Dialogue is great, but sometimes people start to take on the conclusions of the most charismatic or experienced person in the room, even if conclusions are flawed. Here’s how to overcome the subconscious bias of The Halo Effect.
At VitalSmarts, we talk a lot about the importance of a safe environment for crucial conversations. But sometimes, safety’s not enough to make the crucial conversation a success. Even situations where mutual respect and mutual purpose abound, conversations can still fail because of an interesting phenomenon called The Halo Effect.
If we’re honest, we’ve all let someone down and we’ve all been let down. But when it happens at work, it becomes more than a disappointment — it becomes an issue of job performance. And the best way to solve the problem is to look at the causes — the big WHY behind a behaviour. We group these causes into what we call The Six Sources of Influence.
Mutuality isn’t all about the other person. It’s about you, too. For people who know the literal definition of mutual, this may not seem like great insight. But for me, it makes a big difference.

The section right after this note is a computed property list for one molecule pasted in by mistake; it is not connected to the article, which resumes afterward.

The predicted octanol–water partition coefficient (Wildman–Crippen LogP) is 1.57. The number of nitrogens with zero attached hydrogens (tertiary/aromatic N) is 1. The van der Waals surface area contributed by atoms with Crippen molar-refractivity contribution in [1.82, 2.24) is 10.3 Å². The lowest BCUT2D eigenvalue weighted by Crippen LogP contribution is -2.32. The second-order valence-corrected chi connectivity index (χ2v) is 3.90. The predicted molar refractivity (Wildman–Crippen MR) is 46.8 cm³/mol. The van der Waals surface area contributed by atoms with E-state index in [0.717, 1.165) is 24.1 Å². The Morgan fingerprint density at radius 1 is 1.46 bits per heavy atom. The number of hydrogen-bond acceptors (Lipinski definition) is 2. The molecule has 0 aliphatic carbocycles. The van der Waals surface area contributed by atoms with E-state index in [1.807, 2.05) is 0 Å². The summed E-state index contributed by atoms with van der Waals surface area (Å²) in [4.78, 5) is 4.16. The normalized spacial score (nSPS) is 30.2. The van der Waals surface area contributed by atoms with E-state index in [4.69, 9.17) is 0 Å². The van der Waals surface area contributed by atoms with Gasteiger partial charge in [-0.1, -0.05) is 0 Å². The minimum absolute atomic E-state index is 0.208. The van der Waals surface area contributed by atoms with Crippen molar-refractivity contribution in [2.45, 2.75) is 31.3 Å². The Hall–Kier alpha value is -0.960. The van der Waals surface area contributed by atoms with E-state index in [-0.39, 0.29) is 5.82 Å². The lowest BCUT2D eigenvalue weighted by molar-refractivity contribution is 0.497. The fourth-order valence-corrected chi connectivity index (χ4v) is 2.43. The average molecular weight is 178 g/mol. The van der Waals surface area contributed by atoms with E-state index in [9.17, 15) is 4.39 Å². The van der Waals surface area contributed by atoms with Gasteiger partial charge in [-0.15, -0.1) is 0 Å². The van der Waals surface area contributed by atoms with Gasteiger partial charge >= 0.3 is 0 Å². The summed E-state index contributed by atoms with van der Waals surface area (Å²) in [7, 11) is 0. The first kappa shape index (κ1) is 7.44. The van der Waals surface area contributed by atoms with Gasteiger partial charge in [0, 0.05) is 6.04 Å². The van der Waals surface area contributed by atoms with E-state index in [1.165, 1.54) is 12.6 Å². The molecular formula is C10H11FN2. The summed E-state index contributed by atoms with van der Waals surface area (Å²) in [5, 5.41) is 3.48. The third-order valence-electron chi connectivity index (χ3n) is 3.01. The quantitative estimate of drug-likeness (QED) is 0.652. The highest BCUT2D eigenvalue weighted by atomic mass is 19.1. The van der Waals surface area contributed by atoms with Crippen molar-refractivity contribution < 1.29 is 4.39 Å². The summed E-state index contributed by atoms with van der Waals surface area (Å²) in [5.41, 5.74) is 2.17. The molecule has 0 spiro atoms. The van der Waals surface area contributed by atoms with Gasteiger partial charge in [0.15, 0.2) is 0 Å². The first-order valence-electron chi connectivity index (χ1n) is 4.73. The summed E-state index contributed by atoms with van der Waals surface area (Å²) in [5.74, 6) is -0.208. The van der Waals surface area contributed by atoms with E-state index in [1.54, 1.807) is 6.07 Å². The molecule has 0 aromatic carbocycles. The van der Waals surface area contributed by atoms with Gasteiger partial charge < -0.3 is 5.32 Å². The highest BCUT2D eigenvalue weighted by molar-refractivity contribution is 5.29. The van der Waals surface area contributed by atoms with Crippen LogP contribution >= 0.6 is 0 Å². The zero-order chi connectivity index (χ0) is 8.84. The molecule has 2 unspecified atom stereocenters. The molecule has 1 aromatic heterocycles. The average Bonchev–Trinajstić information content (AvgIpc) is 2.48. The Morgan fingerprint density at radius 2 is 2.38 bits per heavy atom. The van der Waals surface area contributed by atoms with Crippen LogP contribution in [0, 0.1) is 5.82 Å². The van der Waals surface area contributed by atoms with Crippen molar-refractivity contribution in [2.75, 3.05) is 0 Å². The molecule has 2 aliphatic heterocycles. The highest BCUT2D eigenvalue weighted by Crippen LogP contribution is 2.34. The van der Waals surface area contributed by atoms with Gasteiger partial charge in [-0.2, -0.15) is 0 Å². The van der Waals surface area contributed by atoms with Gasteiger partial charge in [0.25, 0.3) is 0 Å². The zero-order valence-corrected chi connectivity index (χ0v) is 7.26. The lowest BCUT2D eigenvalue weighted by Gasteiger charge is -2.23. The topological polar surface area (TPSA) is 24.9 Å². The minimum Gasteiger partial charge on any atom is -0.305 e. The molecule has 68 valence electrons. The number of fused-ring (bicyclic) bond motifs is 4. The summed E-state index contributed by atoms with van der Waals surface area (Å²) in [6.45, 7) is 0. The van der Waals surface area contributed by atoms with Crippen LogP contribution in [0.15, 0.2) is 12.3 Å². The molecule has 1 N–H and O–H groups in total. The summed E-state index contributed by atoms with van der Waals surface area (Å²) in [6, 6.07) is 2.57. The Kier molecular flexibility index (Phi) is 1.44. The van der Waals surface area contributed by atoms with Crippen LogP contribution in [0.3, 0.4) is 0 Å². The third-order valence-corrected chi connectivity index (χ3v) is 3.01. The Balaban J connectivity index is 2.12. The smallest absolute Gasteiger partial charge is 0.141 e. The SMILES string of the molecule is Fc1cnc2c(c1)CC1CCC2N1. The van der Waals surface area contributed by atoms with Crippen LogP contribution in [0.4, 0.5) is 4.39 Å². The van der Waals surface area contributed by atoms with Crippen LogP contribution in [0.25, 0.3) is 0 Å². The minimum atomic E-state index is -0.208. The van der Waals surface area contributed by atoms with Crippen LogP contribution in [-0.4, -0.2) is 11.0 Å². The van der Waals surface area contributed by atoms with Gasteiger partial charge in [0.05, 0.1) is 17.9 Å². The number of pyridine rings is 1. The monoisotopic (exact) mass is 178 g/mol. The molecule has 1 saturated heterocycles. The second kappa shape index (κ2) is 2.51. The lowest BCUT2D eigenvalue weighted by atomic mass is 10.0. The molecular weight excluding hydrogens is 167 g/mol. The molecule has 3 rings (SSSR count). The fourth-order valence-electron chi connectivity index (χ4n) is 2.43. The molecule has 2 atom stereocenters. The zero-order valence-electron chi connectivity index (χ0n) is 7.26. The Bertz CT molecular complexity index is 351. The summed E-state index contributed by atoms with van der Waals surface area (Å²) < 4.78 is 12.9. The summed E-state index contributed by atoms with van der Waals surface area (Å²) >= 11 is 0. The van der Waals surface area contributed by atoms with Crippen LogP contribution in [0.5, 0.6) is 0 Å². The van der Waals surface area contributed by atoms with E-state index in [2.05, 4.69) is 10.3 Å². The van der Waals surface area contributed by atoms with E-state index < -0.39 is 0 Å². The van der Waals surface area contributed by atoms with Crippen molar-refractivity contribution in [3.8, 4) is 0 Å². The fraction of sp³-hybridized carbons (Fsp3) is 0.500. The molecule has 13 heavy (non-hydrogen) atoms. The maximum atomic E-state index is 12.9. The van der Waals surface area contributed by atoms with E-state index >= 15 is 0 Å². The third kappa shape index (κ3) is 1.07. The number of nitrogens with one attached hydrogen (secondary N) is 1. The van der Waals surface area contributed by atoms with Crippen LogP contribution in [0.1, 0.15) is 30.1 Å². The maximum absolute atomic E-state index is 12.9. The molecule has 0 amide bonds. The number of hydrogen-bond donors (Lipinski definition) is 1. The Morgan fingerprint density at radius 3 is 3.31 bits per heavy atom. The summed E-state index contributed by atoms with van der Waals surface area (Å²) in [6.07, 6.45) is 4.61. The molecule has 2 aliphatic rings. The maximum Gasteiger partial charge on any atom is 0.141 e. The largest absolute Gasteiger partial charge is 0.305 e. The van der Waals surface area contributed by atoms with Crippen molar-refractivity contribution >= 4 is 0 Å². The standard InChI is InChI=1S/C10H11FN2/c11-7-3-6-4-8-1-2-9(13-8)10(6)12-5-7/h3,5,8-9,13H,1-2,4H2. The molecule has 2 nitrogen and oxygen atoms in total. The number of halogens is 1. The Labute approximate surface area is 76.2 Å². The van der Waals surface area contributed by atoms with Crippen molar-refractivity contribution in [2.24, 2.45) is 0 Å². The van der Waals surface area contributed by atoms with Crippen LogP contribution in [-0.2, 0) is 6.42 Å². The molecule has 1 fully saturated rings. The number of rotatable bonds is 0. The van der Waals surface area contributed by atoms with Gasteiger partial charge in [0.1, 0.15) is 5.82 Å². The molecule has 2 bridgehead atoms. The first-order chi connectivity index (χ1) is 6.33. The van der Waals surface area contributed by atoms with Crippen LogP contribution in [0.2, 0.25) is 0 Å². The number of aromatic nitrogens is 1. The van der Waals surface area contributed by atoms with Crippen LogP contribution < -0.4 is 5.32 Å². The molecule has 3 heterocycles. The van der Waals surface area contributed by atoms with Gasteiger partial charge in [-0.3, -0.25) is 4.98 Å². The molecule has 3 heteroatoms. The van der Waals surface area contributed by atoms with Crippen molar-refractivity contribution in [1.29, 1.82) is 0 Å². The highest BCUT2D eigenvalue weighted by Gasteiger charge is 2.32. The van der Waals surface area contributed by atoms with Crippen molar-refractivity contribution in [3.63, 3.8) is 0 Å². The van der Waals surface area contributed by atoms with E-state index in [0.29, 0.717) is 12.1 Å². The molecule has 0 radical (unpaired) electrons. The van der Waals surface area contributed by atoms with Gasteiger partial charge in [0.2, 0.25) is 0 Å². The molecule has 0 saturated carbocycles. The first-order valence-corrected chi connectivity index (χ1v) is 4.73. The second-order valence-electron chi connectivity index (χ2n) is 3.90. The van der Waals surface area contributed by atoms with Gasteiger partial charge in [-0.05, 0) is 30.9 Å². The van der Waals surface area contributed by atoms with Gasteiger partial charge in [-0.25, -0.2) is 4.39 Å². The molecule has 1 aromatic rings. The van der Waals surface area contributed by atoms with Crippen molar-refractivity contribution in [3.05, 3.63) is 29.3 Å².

Usually when we think about finding mutual respect and mutual purpose for creating a healthy conversation, we focus solely on the other person and their goals, but this is too one-sided. The most important part of mutuality is missing. We need to care about ourselves and our own goals as well if we want a healthy relationship.
From Emily Hoffman: After 10 years at VitalSmarts, I discovered a secret: Crucial Conversations skills don’t always work. At least, they don’t always work the way we think they should. But they still work. These skills bring you to a solution, even if it’s not the solution you were originally hoping for. After struggling through marriage and divorce, I’ve learned just how powerful and positive these skills can be.